Johannesburg – Three suspected members of the infamous Rolex Gang had to listen to how they were apprehended – thanks to a police officer who refused to back down, even after he was shot.
Mphikeleni Betha, Sipho Mabundla and George Mulaudzi are accused of committing 12 robberies over six weeks in 2014 as part of the gang, tracking down people who had recently purchased highly valuable items.
On Monday, their trial began at the high court in Palm Ridge, with former police warrant officer Derek Bruce Macintosh taking the stand as the State’s first witness.
It was Macintosh who, while alone on patrol, apprehended the men after a gunfight in the streets of Sandton that left a fourth gangster dead.
Macintosh, who has since left the police service, said his first encounter with the alleged gangsters was on March 12, 2014.
Travelling with his partner, Warrant Officer Robert Durkin, they identified a BMW that fit the description of one used in a robbery the previous day. However, when they turned on the blue lights and siren of their state-issued Golf GTI, the BMW began to speed away. As the BMW raced down Rivonia Road, the occupants opened fire, hitting the GTI numerous times.
While the officers fired back, their vehicle had taken too much damage.They were forced to stop as the men made their way towards an on-ramp.
But it seemed the BMW was too hot to keep. It was found later that day abandoned at the Woodmead McDonald’s, littered with shotgun shells and 9mm rounds.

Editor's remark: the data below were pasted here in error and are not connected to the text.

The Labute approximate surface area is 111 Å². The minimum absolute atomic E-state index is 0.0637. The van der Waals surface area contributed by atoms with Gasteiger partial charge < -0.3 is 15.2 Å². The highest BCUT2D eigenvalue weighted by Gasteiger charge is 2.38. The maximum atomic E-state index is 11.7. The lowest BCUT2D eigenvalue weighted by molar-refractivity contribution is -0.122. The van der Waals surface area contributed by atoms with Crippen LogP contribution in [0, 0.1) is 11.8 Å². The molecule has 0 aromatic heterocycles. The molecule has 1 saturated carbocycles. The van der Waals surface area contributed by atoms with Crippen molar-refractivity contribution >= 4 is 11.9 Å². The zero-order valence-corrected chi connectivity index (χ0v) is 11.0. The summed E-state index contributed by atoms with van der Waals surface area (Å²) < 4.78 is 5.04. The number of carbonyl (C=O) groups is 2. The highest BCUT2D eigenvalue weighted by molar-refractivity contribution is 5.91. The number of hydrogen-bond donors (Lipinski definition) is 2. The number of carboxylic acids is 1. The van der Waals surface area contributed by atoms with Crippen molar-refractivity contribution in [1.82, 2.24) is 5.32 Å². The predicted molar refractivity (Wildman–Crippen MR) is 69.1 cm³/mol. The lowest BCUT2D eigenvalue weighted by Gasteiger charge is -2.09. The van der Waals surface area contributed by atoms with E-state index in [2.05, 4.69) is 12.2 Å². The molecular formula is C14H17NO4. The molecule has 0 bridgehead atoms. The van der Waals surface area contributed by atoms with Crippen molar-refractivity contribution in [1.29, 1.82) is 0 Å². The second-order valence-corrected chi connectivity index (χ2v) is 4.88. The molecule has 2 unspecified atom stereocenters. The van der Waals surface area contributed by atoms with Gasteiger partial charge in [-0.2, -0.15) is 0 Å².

Only a month later would Macintosh identify a silver Chevrolet the police believed was used by the same gang.
Around 1pm on April 22, Macintosh spotted the car and tried to pull it over using his siren and blue lights.
As he pursued the car down Rivonia Road, the Chevrolet made a sharp U-turn to go back towards Sunninghill, hitting the island in the road and struggling to move on. Pulling up behind them, Macintosh got out of his vehicle and slowly approached the car, identifying himself as a police officer to the occupants hiding behind tinted windows.
Seconds later, the back right window of the Chevrolet burst, and the flying glass struck Macintosh on the ear.
He returned fire as the car began reversing and speeding back to the intersection.
He followed the Chevrolet as it raced down the road, its passengers once again shooting at his GTI.
At the intersection of 12th Avenue and Rivonia Road, the gang took a major risk, driving into oncoming traffic, later crashing into a minibus taxi and losing a front wheel.
While the driver tried to keep going without a wheel, they collided with another vehicle, bringing the chase to an end.
As Macintosh caught up, the shower of bullets continued after he got out of his vehicle.
Taking a bullet through a muscle in his back didn’t deter him. He continued approaching the Chevrolet, with two of the men jumping out and trying to flee into the streets.
The wounded officer arrested a man in the car and saw that the driver had been killed in the crossfire. Meanwhile, the back-up he had summoned caught the two fleeing men.
Defence advocate Mavhavha Twala insisted his clients had never opened fire on Macintosh, and that only the now deceased driver, Clifford Ngcobo, had been shooting.
When Twala accused Macintosh of killing Ngcobo, Macintosh admitted it was possible that one of his bullets could have killed him. “I was doing my job, protecting myself and those around me,” he said.
The trial continues on Wednesday.
Source: IOL – Crime
How hero cop took on suspected Rolex Gang